I am not too clear how I became involved in the Wood Group, but I do remember attending a lecture at RMIT on wood technology in the early 1960s, ending up by promising to start an ACT group, which I did.
After a few years I was invited to be a Life Member of the ACT Wood Group.
We later organised an exhibition of members’ work (Melville Hall, ANU ?) and I was asked to judge the Sculpture entries and the Furniture entries. All entries were anonymous and the sculpture entries were of such poor conceptual quality I felt I should not make any selection. Instead there was a furniture entry that had such sculptural qualities I just had to give the sculpture prize to it.
There was also another piece of furniture that I awarded first prize in the Furniture section.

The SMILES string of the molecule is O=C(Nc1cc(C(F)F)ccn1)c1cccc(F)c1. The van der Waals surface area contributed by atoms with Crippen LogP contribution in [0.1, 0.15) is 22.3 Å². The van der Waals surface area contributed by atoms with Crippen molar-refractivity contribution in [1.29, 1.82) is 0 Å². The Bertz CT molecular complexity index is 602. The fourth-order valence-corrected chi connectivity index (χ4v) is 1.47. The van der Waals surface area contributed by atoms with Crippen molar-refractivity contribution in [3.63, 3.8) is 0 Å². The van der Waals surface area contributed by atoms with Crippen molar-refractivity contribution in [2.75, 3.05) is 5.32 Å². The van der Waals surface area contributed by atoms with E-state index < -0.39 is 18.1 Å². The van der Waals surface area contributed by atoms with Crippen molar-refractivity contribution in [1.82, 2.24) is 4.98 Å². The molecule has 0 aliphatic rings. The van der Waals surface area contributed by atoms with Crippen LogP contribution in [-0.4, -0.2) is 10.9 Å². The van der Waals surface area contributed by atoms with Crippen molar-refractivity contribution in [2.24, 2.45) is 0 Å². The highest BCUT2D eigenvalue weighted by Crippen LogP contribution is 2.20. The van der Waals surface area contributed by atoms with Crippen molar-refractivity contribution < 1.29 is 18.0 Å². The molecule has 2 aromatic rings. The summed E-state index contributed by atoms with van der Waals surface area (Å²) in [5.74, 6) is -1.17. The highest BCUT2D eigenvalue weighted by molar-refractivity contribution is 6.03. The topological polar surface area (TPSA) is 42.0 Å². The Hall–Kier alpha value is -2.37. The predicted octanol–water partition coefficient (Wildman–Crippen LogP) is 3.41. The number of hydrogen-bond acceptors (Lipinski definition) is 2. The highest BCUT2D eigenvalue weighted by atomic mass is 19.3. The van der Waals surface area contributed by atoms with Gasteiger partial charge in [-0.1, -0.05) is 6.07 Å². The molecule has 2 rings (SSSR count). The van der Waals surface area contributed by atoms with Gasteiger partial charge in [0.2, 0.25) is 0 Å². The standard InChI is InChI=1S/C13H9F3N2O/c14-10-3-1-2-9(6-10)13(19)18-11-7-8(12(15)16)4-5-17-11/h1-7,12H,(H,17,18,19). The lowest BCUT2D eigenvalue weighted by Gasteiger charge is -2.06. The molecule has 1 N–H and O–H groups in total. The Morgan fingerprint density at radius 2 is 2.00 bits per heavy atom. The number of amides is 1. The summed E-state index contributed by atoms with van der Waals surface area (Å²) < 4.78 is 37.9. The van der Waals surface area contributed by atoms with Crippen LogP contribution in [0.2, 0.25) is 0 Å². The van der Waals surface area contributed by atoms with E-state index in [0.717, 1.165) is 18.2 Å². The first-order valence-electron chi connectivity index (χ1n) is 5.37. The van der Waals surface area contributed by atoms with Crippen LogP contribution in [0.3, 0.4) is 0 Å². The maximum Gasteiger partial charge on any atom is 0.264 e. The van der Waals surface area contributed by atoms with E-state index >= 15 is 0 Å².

As it turned out I had unknowingly awarded both prizes to the same craftsman (who was a student at the Wood school at the ANU) and I was criticised for that.
Gradually, I realised that although members were capable of excellent workmanship they had poor conceptual design skills and I lost interest in the discussion topics which were almost entirely technical with no design consideration. I tried to insert some discussion on design but found little interest.
The Wood Group is still active in the ACT.